Every human cell carries our genome, roughly 3.5 billion letters - DNA - that assemble into our genetic code. In order for large genomes to fit into the tiny cells, proteins called histones organize and package DNA in cells. DNA wraps around the histones so they can be condensed into the space.
Histones help keep DNA packaged but that also limits the ability to "read" the genetic information inside. Just like you need to open a book to read the pages, that happens with DNA, but that involves temporarily removing the histones so the genetic code can be copied into RNA and the RNA can then be used to create proteins. Then cells destroy the copied RNA "messages" once they are no longer needed.
That process sounds like an accident waiting to happen, as if it was created on an evolutionary dare, and it's true diseases like cancer happen when the ability of cells to either produce or destroy the messages malfunctions. And that is why scientists are intrigued by Spt6.
Spt6 - its crucial job
When a gene is copied into a strand of RNA, the DNA in and around the gene must be loosened from its packaged state and then Spt6 helps DNA become re-wound when the copying process is completed. It also facilitates RNA degradation so that cells have just the right amount of RNA for the creation of proteins. And that may lead to ways to understand disease.
Spt6 binds to RNA Polymerase II, which is the enzyme machine that copies DNA into RNA. Researchers writing in Molecular Cell wanted to determine whether a non-binding version of Spt6 still performed its DNA-histone rewrapping function. Using baker's yeast, baker's yeast, a classic basic science organism because yeast studies can be extended to human cells since the same proteins occur in yeast and humans, they found that it did. But the RNA amounts were extremely high, and these high RNA amounts did not occur because there was more copying with the defective form of Spt6. Many RNAs survived in cells longer than they normally would have, allowing the RNA levels to rise to abnormal levels.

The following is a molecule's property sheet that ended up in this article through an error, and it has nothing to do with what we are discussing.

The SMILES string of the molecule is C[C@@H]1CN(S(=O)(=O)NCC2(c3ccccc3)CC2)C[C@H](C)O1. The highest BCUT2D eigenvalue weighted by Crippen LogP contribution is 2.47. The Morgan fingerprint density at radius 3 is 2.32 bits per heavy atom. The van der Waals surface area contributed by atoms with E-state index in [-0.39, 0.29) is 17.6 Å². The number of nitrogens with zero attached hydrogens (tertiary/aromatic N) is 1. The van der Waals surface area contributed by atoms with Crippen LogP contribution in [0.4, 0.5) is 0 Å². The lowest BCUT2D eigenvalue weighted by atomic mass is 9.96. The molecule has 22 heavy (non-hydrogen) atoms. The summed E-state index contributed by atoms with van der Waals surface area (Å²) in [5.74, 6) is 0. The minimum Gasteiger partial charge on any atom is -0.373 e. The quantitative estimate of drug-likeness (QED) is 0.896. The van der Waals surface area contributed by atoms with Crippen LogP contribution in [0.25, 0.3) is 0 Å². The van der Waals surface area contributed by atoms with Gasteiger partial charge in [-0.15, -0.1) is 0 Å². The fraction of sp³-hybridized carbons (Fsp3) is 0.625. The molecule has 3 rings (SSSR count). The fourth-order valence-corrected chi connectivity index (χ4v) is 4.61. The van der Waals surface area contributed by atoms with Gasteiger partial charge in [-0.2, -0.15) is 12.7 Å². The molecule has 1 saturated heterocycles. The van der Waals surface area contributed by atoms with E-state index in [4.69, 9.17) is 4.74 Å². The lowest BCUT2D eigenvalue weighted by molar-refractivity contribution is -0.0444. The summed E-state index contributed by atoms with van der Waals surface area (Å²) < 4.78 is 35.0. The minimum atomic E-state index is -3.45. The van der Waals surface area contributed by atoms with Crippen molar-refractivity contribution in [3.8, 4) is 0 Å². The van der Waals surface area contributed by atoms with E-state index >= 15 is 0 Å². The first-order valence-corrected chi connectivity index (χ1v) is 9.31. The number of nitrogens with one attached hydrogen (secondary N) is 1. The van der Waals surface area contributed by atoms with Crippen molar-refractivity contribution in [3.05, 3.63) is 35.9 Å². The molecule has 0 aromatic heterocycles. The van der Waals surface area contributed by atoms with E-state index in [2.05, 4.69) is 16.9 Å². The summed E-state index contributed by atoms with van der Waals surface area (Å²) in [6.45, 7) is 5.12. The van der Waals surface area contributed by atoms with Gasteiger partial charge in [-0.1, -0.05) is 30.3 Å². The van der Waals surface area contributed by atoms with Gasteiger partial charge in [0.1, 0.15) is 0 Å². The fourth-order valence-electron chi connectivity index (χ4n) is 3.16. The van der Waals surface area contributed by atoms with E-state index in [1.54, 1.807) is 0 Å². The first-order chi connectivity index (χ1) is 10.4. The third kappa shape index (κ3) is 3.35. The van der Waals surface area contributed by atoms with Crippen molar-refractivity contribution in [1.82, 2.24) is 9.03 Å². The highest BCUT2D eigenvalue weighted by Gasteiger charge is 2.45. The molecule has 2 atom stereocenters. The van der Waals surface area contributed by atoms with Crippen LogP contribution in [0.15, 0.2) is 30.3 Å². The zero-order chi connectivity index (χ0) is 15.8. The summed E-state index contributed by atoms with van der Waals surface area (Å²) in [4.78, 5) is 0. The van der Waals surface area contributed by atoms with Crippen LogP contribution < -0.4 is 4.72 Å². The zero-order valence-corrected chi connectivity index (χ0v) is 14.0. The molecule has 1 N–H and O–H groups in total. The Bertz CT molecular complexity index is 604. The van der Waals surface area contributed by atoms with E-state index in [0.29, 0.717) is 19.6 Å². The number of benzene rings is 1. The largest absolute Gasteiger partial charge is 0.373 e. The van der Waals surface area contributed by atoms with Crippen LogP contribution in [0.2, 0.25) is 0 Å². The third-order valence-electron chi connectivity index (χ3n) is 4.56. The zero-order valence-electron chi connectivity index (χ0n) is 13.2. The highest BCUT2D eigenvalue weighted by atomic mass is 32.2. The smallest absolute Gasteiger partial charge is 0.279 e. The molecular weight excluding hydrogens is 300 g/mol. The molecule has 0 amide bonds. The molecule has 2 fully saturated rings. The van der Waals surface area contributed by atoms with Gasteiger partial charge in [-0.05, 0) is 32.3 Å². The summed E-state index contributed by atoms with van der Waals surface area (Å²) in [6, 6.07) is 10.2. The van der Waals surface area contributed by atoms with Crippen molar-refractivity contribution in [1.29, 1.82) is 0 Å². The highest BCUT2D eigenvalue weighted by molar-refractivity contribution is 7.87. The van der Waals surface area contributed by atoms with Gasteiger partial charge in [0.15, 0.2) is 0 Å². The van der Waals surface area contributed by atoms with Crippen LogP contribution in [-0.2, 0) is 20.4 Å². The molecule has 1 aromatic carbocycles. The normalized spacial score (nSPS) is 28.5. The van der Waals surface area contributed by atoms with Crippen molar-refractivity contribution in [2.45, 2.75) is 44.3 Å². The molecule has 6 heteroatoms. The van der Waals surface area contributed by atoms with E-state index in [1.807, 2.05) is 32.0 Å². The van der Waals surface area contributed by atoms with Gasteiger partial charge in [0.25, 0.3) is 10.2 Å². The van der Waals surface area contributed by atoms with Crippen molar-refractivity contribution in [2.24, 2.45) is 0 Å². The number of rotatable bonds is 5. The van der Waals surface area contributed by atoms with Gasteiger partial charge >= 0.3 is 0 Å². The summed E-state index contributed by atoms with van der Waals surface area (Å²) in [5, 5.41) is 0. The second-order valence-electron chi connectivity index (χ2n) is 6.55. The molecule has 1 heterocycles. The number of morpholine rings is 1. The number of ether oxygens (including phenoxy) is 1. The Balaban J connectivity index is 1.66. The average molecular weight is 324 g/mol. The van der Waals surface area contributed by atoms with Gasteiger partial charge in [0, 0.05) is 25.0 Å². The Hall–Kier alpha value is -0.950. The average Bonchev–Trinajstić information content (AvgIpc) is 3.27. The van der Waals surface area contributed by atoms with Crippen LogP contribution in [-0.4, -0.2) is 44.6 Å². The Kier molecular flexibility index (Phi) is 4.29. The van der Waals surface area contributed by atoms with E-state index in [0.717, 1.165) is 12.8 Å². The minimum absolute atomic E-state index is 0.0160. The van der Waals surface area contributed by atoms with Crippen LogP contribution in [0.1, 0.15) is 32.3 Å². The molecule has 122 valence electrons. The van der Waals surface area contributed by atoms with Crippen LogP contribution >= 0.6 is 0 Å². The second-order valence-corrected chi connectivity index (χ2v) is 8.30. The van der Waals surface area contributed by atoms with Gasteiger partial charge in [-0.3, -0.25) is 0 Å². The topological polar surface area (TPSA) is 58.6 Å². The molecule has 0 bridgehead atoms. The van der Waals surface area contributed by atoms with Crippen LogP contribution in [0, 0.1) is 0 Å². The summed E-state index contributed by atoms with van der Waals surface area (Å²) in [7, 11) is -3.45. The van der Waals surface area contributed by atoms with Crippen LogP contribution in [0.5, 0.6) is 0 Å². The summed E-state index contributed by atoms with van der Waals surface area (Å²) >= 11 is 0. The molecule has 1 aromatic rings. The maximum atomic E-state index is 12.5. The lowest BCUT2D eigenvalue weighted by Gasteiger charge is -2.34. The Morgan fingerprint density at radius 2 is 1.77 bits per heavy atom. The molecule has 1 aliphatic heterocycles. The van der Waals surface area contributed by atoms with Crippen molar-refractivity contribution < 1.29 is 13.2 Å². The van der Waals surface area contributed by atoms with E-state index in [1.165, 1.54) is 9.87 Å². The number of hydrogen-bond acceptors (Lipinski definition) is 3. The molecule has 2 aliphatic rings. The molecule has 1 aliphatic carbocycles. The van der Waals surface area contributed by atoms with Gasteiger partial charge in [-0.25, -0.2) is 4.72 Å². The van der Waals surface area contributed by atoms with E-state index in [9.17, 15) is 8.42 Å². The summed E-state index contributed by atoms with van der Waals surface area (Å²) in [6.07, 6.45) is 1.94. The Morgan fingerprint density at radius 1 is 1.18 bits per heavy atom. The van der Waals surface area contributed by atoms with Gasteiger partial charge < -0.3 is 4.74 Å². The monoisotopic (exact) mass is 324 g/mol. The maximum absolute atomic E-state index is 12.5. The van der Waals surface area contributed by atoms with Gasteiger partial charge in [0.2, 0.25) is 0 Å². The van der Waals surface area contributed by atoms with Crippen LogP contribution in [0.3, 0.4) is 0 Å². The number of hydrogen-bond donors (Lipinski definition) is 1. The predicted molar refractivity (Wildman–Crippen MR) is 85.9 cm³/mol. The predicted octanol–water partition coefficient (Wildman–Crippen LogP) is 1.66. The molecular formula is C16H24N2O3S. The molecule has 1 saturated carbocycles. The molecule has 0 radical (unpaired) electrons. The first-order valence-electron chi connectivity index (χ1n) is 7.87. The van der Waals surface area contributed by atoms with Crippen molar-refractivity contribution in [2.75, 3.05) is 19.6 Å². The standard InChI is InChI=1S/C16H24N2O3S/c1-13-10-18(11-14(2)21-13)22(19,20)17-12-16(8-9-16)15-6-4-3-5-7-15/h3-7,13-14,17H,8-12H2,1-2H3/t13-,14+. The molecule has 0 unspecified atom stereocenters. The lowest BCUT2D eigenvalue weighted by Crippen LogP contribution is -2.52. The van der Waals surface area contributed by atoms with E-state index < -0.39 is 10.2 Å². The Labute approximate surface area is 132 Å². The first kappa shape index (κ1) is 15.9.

They found that Spt6 interacted with one of the cell's major RNA degradation machineries, the protein complex Ccr4-Not, which is "recruits" during gene expression to ensure the proper balance of enzymes that protect and degrade RNA. The previously unknown, fundamental mechanism of RNA degradation, and the results suggest that defects in the RNA degradation function of Spt6 may underlie some diseases, particularly cancers, which feature uncontrolled cell division.